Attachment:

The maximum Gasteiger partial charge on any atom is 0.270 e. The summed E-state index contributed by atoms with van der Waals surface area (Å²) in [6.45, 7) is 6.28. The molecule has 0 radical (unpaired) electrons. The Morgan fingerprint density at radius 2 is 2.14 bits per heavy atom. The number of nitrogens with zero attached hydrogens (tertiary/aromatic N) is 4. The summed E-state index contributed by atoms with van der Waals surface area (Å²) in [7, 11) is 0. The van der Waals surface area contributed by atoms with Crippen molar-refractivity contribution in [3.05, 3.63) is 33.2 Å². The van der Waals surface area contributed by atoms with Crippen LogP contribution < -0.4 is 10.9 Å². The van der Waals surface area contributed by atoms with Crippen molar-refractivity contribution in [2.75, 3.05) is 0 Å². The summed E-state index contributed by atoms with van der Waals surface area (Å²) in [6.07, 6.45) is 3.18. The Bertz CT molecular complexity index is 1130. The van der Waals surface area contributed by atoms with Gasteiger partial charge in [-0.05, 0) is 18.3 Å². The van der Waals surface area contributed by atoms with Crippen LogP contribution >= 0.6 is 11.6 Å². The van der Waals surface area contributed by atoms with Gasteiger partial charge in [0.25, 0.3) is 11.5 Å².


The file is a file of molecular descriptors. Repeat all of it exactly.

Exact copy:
The maximum Gasteiger partial charge on any atom is 0.270 e. The summed E-state index contributed by atoms with van der Waals surface area (Å²) in [6.45, 7) is 6.28. The molecule has 0 radical (unpaired) electrons. The Morgan fingerprint density at radius 2 is 2.14 bits per heavy atom. The number of nitrogens with zero attached hydrogens (tertiary/aromatic N) is 4. The summed E-state index contributed by atoms with van der Waals surface area (Å²) in [7, 11) is 0. The van der Waals surface area contributed by atoms with Crippen molar-refractivity contribution in [3.05, 3.63) is 33.2 Å². The van der Waals surface area contributed by atoms with Crippen LogP contribution < -0.4 is 10.9 Å². The van der Waals surface area contributed by atoms with Crippen molar-refractivity contribution in [2.75, 3.05) is 0 Å². The summed E-state index contributed by atoms with van der Waals surface area (Å²) in [6.07, 6.45) is 3.18. The Bertz CT molecular complexity index is 1130. The van der Waals surface area contributed by atoms with Gasteiger partial charge in [-0.05, 0) is 18.3 Å². The van der Waals surface area contributed by atoms with Crippen LogP contribution >= 0.6 is 11.6 Å². The van der Waals surface area contributed by atoms with Gasteiger partial charge in [0.25, 0.3) is 11.5 Å².